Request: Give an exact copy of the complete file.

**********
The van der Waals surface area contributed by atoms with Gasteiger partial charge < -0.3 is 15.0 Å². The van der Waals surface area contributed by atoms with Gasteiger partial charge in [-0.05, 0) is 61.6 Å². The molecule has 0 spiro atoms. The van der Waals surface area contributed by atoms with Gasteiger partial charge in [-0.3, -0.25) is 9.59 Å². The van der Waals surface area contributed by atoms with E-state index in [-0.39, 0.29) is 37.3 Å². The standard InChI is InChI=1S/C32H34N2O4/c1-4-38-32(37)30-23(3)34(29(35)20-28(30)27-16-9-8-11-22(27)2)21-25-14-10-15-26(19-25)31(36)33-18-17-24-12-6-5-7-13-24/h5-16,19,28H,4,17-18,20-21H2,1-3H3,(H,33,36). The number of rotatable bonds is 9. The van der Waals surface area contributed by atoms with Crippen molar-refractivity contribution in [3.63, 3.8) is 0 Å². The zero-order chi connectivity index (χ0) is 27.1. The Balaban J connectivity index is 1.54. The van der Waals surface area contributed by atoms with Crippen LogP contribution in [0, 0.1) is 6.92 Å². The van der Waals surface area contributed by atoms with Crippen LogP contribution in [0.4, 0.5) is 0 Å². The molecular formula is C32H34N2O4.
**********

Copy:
The van der Waals surface area contributed by atoms with Gasteiger partial charge < -0.3 is 15.0 Å². The van der Waals surface area contributed by atoms with Gasteiger partial charge in [-0.05, 0) is 61.6 Å². The molecule has 0 spiro atoms. The van der Waals surface area contributed by atoms with Gasteiger partial charge in [-0.3, -0.25) is 9.59 Å². The van der Waals surface area contributed by atoms with E-state index in [-0.39, 0.29) is 37.3 Å². The standard InChI is InChI=1S/C32H34N2O4/c1-4-38-32(37)30-23(3)34(29(35)20-28(30)27-16-9-8-11-22(27)2)21-25-14-10-15-26(19-25)31(36)33-18-17-24-12-6-5-7-13-24/h5-16,19,28H,4,17-18,20-21H2,1-3H3,(H,33,36). The number of rotatable bonds is 9. The van der Waals surface area contributed by atoms with Crippen molar-refractivity contribution in [3.63, 3.8) is 0 Å². The zero-order chi connectivity index (χ0) is 27.1. The Balaban J connectivity index is 1.54. The van der Waals surface area contributed by atoms with Crippen LogP contribution in [0, 0.1) is 6.92 Å². The van der Waals surface area contributed by atoms with Crippen LogP contribution in [0.4, 0.5) is 0 Å². The molecular formula is C32H34N2O4.